In case you hadn’t noticed, I’ve had quite a bit to say on this topic lately. It started with an introduction to the concept (How to Recognize Toxic Leadership), because it is about more than just disagreeing with your boss or working for a micromanager. Toxic leadership occurs when a person in power negatively affects the organization and its people with their words or actions.
Of course, for those of you who are working with a toxic leader, you don’t need any help recognizing the warning signs. You’re probably all too familiar with their hallmarks of selfishness, unpredictability, and manipulation. You’re likely much more interested in how to preserve your own sanity (which I cover in my second post in the series, How to Survive Toxic Leadership). While there are some routes you can take to protect yourself against a toxic leader, a bigger question may be more relevant: how the heck did they get here in the first place?
One of the most damaging aspects of a toxic leader is that they can be a complete outlier in an otherwise healthy and functional organization, but once they’re in, they can destroy the morale and job satisfaction of the team, the culture, and beyond. They’re like Trojan horses, except they transport misery instead of Greeks. Rather than trying to mitigate their destructive influence, prevention is the best weapon we have against abusive leadership.
Here are some of the most effective ways to avoid hiring a toxic leader in the first place:
A thorough selection system specifically designed for the leadership level. Many organizations understand the importance of a robust selection system for their lower-level positions, but revert back to gut instinct and unstructured interviews for leadership roles. While it’s true that leadership ability is more complex to assess, that’s all the more reason to have a structured and scientific process in place. It's also important to not use the same assessments or interview questions that you have for non-leadership roles. You may think that you can extract the relevant information and fill in any gaps, but you’re putting yourself at risk for a toxic hire by not measuring their leadership-level traits such as delegation process, feedback style, or coaching vision. A leadership assessment should be conducted for internal hires, and we strongly suggest pairing it with an in-depth structured interview when the hire is external. For executive-level leadership roles, your smartest route will be a battery of assessments that identify strengths, styles, and warning signs along with an in-depth interview that identifies motivational fit.Read more: Choosing A Leadership Assessment: How and Why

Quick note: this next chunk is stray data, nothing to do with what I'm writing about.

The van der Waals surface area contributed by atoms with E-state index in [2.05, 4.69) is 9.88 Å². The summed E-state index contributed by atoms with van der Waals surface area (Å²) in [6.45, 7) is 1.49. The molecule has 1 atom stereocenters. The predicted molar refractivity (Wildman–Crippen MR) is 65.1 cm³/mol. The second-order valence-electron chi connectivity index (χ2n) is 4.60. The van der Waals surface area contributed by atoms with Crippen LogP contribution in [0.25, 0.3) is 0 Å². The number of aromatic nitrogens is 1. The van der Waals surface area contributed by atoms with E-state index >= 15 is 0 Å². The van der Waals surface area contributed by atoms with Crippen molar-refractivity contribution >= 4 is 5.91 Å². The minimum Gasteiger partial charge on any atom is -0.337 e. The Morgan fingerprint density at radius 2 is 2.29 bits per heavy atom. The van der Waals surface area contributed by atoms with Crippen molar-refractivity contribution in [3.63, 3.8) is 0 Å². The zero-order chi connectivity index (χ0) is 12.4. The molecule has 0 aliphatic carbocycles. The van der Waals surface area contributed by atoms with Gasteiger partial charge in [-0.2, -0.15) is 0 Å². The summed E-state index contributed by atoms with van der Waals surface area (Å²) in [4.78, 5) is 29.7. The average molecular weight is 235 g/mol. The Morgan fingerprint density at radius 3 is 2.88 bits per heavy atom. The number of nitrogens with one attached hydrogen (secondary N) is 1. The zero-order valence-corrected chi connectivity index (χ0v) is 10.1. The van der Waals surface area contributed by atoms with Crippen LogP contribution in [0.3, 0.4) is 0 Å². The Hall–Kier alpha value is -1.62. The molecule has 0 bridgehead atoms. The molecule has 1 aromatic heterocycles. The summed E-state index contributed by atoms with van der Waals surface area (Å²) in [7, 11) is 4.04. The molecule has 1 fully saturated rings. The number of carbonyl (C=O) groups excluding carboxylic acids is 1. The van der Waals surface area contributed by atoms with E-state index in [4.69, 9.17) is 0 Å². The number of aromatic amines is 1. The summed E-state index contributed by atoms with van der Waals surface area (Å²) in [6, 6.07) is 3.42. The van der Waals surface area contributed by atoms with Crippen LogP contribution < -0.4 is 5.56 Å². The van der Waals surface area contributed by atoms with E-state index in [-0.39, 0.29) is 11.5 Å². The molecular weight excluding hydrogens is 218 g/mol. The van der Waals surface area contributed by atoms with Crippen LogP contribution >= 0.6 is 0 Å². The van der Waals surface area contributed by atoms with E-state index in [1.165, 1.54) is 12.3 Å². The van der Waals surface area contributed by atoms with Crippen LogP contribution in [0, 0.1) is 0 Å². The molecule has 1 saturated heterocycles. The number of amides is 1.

Succession planning. No matter the size of your organization, you should have leaders-in-training who have the traits to be successful in a management role. Succession planning is not only smart from a pipeline perspective, it also ensures that the employee’s learned leadership style will reflect the company’s culture and values. By preparing current high potentials for future leadership roles, you’ll remove a fair amount of risk from the selection process. Think of your promising employees as leadership interns: you have the ability to observe and train them for a long time before putting them into a leadership position, and if they don’t develop the way you expected, there’s no harm done during the process.
Understand what’s trainable and what’s not. While promoting from within and a strong succession plan can reduce toxic leadership occurrences, it can’t eliminate them completely. Assuming that you’ve put your candidates through a rigorous selection process, the next step is to understand the significance of their development areas. After all, few candidates will be a perfect match to what you’re looking for, but some deficits are more of a warning sign than others. For example, a good leader will typically have strong planning and organizing skills. But a candidate who scores low in this area on their assessment may still be a smart hire because planning skills are highly trainable. However, a candidate that scores low in a measure of self-awareness is a much riskier hire for a leadership position because self-awareness is largely innate and difficult to train. Individuals low in self-awareness may also have a difficult time understanding the perspectives of others, which in turn is a main antecedent to toxic leadership. It is wise to keep these trainability implications in mind when weighing a candidate’s strengths and weaknesses.Read more: Developing & Engaging Leaders
In a perfect world, toxic leaders would never get the chance to be in power. But until then, you can arm yourself with the knowledge of what a toxic leader looks like, how to survive against them, and how to prevent them from being hired onto your team in the first place.